This might be hard to get without an example, so if Arctic Gale was written from Hugh’s PoV instead, would it be a different story? Probably. Even if it was him just directing and advising Kate from that computer of his, the events of the Arctic Gale would still be Arctic Gale. You’d just get another glimpse of the world of Arctic Gale through another character’s eyes–it’s the same story (the same events, or at least up until Kate is undercover with the rebels), and it’d tell you more about Hugh–or even his thoughts on Kate that couldn’t be seen through the current version of Arctic Gale.

    I’m not saying to do this, but I’m just saying that writing from another character’s viewpoint can change the story immensely, making one that’s already been written to something entirely different, because our perception is different.

    And you see the differences and you learn from them. The reader learns about the character from his or her own thoughts (taking that Arctic Gale example again, they’d learn far, far more about Hugh if the story was told from his PoV as opposed to Kate’s), and you, the writer, learn more about the character, because you’re slipping into his shoes.

    Sorry if this came off as lecturing or condescending, but as someone who’s working on a story that has a scene that’s told three times from three different characters’ points of view, I found your words kind of…frustrating, I guess? I’m not very good with explaining things.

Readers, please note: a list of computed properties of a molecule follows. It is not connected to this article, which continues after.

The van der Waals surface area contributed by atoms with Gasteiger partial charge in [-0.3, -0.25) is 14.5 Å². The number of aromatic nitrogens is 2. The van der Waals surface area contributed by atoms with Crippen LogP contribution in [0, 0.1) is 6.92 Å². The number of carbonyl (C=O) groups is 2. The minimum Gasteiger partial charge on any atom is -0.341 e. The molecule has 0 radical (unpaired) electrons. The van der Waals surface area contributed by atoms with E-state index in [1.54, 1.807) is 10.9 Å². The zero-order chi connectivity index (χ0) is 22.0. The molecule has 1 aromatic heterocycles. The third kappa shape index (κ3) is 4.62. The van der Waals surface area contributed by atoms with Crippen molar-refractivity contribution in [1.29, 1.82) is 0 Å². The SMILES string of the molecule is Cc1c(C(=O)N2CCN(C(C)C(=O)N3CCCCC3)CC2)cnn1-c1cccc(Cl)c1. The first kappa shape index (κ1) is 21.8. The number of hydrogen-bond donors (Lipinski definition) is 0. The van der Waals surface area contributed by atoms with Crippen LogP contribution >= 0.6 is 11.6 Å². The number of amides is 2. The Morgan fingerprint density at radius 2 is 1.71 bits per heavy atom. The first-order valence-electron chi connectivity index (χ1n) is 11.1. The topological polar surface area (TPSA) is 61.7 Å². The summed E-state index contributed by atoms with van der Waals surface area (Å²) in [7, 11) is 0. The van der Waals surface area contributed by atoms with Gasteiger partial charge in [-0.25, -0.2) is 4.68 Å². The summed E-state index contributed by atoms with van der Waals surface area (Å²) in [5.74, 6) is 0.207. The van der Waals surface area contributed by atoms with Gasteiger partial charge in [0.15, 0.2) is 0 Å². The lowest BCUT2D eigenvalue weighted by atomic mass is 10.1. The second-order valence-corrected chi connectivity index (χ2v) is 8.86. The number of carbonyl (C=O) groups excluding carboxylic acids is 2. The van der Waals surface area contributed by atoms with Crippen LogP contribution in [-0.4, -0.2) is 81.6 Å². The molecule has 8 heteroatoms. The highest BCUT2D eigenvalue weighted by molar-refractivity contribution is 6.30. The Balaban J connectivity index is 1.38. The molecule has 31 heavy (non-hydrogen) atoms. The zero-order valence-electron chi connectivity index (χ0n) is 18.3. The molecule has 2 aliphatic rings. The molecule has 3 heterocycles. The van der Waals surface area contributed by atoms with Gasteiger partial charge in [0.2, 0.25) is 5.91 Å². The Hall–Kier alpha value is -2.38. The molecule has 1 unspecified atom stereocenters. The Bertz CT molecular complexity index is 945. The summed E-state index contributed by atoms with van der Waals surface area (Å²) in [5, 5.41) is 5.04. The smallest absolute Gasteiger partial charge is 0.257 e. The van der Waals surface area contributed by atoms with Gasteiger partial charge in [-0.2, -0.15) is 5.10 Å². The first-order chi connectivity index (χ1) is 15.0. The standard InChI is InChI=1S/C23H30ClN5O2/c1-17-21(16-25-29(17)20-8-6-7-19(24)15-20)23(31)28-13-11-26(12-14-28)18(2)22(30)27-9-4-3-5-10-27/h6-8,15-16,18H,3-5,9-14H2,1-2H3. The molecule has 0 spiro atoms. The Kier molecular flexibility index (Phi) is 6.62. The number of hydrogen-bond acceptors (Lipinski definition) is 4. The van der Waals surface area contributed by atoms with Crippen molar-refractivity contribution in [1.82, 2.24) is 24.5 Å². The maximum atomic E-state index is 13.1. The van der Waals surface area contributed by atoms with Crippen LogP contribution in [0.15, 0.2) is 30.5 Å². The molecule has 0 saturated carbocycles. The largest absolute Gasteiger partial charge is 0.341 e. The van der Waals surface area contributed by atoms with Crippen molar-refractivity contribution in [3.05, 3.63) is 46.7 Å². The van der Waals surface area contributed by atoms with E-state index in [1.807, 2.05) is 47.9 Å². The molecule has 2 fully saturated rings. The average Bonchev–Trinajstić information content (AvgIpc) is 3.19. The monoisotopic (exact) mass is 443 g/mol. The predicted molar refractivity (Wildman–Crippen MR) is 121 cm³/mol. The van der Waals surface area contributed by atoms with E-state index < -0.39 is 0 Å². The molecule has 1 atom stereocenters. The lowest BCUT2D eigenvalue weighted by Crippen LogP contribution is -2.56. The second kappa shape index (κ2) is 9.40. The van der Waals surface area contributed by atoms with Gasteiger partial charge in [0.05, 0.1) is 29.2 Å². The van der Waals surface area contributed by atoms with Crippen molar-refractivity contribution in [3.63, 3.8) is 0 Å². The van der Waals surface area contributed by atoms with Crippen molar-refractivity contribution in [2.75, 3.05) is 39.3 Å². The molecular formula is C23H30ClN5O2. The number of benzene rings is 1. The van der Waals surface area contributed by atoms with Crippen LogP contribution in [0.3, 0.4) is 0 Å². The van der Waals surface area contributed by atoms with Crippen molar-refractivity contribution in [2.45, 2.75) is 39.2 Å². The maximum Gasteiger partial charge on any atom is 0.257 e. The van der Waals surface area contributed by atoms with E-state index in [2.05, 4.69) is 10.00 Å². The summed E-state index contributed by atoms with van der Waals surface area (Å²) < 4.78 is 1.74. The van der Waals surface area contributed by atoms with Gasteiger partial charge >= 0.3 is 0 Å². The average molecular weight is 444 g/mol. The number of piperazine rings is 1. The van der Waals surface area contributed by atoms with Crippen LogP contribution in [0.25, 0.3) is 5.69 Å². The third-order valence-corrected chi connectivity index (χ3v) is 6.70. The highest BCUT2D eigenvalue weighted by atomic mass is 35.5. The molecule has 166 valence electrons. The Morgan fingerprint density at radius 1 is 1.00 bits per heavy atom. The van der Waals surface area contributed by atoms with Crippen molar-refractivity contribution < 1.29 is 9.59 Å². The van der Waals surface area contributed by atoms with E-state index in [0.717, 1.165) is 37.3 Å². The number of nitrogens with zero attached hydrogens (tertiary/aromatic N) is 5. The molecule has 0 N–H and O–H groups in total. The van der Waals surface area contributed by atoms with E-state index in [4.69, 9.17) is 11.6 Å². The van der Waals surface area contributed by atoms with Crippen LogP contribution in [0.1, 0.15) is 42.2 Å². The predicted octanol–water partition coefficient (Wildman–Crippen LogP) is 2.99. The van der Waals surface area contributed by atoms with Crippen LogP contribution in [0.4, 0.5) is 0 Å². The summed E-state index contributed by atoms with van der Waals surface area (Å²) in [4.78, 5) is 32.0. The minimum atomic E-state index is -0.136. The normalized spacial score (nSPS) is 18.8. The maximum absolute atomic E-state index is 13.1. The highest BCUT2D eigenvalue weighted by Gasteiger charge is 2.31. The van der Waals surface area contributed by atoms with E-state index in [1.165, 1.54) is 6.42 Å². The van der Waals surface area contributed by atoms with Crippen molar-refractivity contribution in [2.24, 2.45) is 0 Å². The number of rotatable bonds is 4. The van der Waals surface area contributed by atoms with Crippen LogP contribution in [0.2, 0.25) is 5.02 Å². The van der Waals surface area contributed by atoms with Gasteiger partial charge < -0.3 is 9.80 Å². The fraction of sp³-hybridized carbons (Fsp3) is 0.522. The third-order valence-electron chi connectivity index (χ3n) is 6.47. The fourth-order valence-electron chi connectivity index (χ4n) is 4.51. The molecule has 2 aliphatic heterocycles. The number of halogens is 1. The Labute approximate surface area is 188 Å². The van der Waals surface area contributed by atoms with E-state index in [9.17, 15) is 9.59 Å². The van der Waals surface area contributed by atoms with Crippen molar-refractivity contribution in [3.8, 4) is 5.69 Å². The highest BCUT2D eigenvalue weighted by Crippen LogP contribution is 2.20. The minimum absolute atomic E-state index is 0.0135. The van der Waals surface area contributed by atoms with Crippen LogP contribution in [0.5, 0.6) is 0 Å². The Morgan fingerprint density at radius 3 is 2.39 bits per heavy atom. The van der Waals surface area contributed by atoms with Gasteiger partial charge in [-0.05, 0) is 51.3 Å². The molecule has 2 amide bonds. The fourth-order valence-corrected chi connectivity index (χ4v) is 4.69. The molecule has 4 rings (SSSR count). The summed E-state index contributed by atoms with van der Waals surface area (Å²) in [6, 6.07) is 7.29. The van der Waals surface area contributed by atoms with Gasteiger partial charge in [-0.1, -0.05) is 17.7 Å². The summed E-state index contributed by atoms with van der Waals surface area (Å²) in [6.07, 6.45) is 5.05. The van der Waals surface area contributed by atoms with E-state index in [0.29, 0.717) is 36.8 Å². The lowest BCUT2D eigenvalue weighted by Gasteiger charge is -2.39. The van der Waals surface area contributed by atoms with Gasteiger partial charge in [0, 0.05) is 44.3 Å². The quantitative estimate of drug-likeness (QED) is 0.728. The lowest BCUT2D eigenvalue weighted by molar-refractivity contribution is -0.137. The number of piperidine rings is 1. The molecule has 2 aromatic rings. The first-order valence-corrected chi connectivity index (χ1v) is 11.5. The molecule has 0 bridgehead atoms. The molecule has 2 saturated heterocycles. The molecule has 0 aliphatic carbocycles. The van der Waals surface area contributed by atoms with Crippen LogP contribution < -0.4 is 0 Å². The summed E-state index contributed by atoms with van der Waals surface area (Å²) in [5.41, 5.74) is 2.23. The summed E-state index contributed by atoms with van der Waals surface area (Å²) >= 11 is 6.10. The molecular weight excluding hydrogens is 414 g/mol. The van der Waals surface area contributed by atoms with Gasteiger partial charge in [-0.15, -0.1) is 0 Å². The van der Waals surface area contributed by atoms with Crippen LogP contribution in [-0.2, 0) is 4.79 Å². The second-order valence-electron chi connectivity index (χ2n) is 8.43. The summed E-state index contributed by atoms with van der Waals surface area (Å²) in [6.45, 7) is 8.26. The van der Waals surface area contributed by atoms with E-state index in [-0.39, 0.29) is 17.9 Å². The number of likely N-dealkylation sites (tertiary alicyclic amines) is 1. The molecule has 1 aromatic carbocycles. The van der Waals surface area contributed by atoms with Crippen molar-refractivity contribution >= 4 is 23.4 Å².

Did that make any sense? Sorry about this being super long, but I just had to put that out there.

    1. I partially agree, but I don’t think that writing from another perspective is automatically a good thing.

      What if you tried to write Fight Club from Marla’s POV? Disaster. That frame actually detracts from the story.

      You would normally think that the author has included enough information for the reader to get a grasp on all of the actors situations.

      If the author has the desire to write one story forever and from every point of view (like RR martin) then that is okay as well. But you have to remember that authors are people too, with their own desires.

      Everything that I have written for Hanako has got all you need to infer everyone’s feelings. I don’t see the personal value to me in exploring those stories anymore.

      In terms of writing from Hanako’s POV, I’m happy to try out again, but it might be another story..

      1. Oh…I feel stupid now. I didn’t mean it to come out like writing multiple view points is a good thing by itself, but you’re right that everybody has preferences.
        This is another question. Why are you writing AG?…unless you’re planning on having the story itself answer that question for you, which isn’t bad at all. I’m just trying to figure out the theme.

        From what I can tell thus far, I think AG’s theme is about exploring yourself, and reaching out to try new things and not rule out any possibility, no matter how much society says it’s impossible. There can be multiple interpretations with every reader, but that’s mine.

        Now the big question…will I have feels at the end of AG?

Leave a Reply

Fill in your details below or click an icon to log in: Logo

You are commenting using your account. Log Out /  Change )

Google+ photo

You are commenting using your Google+ account. Log Out /  Change )

Twitter picture

You are commenting using your Twitter account. Log Out /  Change )

Facebook photo

You are commenting using your Facebook account. Log Out /  Change )


Connecting to %s